If you are someone who strives to be a well-rounded defensive pistol shooter or professional end-user, the reload is ever so important. An empty gun is just a poorly designed impact weapon.
But not all reloads are created equally. Two reloads which are paramount with a defensive handgun are the emergency reload and tactical reload. Knowing the when and how to employ these could make or break you when the chips are down.
Your gun is empty, but you still have a threat that needs to be stopped. This means you need to perform an emergency reload and quickly get rounds back in the gun. The condition of the gun will be, slide locked to the rear with an empty magazine in the gun.
This reload will need to be performed quickly and efficiently. The full magazine will be retrieved as you simultaneously are releasing the empty one from the pistol. Many people get hung up on keeping your eyes on the threat, but you will need to glance at the magwell as you insert because if you miss or fumble the reload, it will cost you way more than the half a second you take your eyes off the threat.
Emergency reloads need to be automatic, with you reloading nearly without thought. How do you achieve that? Repetition through training. Adding movement into the training of reloads will show your deficiencies and tell you immediately if the emergency reload is an automatic response to an empty gun.
Other great ways are to add stress, target transitions or an unknown number of rounds into each magazine and see how you respond.
The tactical (or “tac”) reload is often overlooked. The purpose of a tactical or tac reload is to top off the gun with a full magazine whenever the opportunity presents itself and is called for.
Self-defense and officer-involved shootings around the United States show us the people involved rarely use all the rounds in the gun. As a result, the tac reload can be a very useful skill if done once it’s reasonable or “safe” to do so.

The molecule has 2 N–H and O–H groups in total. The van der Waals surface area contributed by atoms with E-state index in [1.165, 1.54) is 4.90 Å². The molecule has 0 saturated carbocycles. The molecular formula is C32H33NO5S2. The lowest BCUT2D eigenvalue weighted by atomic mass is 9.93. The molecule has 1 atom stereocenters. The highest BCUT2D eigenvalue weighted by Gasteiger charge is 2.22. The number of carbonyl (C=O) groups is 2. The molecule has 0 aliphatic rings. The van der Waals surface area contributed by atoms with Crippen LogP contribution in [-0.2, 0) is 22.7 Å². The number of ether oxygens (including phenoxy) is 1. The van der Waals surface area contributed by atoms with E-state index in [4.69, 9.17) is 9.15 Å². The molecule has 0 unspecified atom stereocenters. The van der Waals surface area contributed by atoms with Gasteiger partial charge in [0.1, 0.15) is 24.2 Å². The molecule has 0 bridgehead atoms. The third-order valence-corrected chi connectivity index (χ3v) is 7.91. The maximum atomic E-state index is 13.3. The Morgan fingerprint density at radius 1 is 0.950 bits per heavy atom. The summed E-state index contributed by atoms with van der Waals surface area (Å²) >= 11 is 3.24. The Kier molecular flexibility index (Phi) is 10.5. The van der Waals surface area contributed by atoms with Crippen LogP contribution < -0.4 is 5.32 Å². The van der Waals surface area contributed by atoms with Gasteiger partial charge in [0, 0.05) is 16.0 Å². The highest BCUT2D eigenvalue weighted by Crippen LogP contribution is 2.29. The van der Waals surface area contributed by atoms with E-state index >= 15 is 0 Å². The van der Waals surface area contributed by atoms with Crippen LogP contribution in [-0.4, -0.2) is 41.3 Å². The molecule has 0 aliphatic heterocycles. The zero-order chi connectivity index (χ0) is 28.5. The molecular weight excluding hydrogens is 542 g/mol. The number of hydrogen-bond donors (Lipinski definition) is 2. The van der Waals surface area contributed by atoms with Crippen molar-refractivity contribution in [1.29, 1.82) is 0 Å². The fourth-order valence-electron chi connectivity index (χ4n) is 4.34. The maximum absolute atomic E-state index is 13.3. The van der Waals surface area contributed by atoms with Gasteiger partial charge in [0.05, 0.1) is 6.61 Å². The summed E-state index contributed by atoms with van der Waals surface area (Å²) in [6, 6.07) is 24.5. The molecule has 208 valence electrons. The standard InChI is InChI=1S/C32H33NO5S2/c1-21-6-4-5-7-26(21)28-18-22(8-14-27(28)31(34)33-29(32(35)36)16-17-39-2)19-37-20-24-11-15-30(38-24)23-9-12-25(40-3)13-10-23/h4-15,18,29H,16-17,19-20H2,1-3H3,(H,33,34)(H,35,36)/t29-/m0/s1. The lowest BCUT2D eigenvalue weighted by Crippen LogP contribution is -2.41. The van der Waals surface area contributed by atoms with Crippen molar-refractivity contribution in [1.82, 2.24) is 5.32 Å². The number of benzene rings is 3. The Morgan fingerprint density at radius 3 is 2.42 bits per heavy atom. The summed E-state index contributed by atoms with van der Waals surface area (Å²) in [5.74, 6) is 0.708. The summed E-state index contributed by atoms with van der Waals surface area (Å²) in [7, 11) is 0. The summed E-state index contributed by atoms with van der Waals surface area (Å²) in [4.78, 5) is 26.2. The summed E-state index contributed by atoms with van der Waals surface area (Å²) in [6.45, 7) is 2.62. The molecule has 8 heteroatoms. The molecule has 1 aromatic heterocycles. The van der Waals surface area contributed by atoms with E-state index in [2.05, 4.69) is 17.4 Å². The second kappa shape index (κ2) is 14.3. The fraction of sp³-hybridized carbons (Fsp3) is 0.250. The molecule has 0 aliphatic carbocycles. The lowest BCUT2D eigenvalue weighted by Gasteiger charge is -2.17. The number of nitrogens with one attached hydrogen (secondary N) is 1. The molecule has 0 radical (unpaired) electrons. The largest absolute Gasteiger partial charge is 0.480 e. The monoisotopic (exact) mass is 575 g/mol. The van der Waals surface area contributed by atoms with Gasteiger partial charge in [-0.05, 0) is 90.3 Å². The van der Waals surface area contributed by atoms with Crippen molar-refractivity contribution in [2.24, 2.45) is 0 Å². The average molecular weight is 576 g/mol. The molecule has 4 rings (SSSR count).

Tac reloads are always done when there is a lull in the gunfight and while using cover. Unlike an emergency reload, they are more methodical and the magazine in the gun will be retained when switched out to a full magazine.
Retain the partially full magazine on your person in a location where it could be retrieved quickly if need be. Some important things to remember with a tac reload are they are done when there is a lull in the gunfight, behind cover, and the used magazine will be retained for possible future use.
Always keep in mind that with a tac reload, you are doing it to top off your gun because it’s reached a point in time during that lethal force encounter where you can complete it without putting yourself or others at unnecessary risk.
Editor’s Note: For more information on these, make sure you check out Yamil Sued’s video and article with Freddie Blish on the tactical reload.
Emergency reloads and tac reloads are extremely important, and they need to be practiced to perfection. They both have a place in your arsenal, and knowing when to use them is what’s important.
Practicing these two types of reloads can be done with dry fire and an empty gun or on the range with live rounds if your budget allows. Regardless, train, train and train some more, because it could be the difference between winning and losing.
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